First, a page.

A glazing medium makes the paint more transparent and thins it.
A retarder slows the drying time of the paint.
*I always start painting the sky. Position your masking tape across the horizon so that the top edge of it is touching the horizon. The trick is to build up the paint gradually and thinly to start with because it is easier to add paint than to take it off. As some of the canvas texture is still exposed, when it is given a light wash or coat of paint, the texture as well as the thicker texture of polyfilla will give interest.
I choose three colors for the sky. You can always add something else for highlighting later. I would choose a light color such as cream, medium blue and a darker blue, for example. Next I would put an amount of the lighter hue at the bottom of the sky, medium blue above it and two or three dollops of the darker hue at the top.
This next bit is IMPORTANT. As the paint will dry quickly, you want to blend it as quickly as you can. Don’t use your brush for this. Take one of your cloths and wet it completely. Squeeze it out till no water is dripping and gently start at the bottom of the sky blending the cream from left to right as you go across the canvas. Don’t be shy about it. It doesn’t matter if you make mistakes.
You may need to wet your cloth a bit more, or you may not need to. You’ll soon get to know how wet it needs to be. Keep on going left to right across the sky and blend in the colors as you go. You should find that there are no brush marks and the sky will begin to look interesting. If you have parts where the canvas hasn’t been covered in the sky, wet your cloth a bit and with a tiny bit of paint on it, just rub it in.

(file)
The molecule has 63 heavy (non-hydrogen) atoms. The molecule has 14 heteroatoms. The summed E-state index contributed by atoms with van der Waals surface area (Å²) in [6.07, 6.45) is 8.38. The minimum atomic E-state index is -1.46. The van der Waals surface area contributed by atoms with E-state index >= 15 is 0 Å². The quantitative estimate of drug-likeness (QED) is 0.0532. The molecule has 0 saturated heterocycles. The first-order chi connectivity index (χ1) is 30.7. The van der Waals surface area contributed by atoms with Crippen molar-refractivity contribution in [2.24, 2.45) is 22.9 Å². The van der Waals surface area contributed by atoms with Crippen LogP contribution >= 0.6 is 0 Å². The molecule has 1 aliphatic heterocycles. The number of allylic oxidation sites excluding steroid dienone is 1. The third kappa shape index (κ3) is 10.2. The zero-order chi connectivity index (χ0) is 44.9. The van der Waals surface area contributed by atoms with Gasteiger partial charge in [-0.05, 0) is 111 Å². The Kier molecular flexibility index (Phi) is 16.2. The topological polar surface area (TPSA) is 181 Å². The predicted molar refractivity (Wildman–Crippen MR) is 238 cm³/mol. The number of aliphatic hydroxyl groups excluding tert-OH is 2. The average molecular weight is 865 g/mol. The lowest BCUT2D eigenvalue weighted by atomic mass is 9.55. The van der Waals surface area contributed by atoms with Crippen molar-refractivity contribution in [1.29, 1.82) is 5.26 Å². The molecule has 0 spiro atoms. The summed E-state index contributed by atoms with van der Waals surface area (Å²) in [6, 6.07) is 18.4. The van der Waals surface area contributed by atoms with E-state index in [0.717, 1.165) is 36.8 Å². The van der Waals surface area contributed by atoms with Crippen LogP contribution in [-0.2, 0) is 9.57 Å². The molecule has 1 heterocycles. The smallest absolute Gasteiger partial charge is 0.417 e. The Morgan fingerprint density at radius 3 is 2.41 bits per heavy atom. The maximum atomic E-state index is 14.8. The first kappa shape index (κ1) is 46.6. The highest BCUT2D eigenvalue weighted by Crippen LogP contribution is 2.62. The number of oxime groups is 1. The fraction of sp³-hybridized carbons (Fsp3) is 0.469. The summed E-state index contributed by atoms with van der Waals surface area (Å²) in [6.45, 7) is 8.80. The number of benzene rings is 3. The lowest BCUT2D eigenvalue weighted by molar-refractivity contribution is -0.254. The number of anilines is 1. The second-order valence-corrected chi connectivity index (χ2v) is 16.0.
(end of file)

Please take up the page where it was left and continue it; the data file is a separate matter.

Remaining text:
You’ll find that the sky might need highlighting in places. You can use a brush and blend in with your cloth, but if using a pale color, make sure you don’t use a cloth covered in blue paint. Make sure you keep washing out your cloths as you go, to keep them usable.
You might find that you want to add a bit of purple or a green/grey tone in places. The possibilities are endless. You could use part of a wet sponge to give a mottled effect. You can put on a color very slightly with your cloth so that the color below is showing through in places, for interest. Be bold and imaginative. Make sure that you paint the sides, top and bottom of your canvas. This means you can hang it without framing it.
*When you’re ready to paint the sea, take off your masking tape and reposition it with the bottom of the tape on the horizon.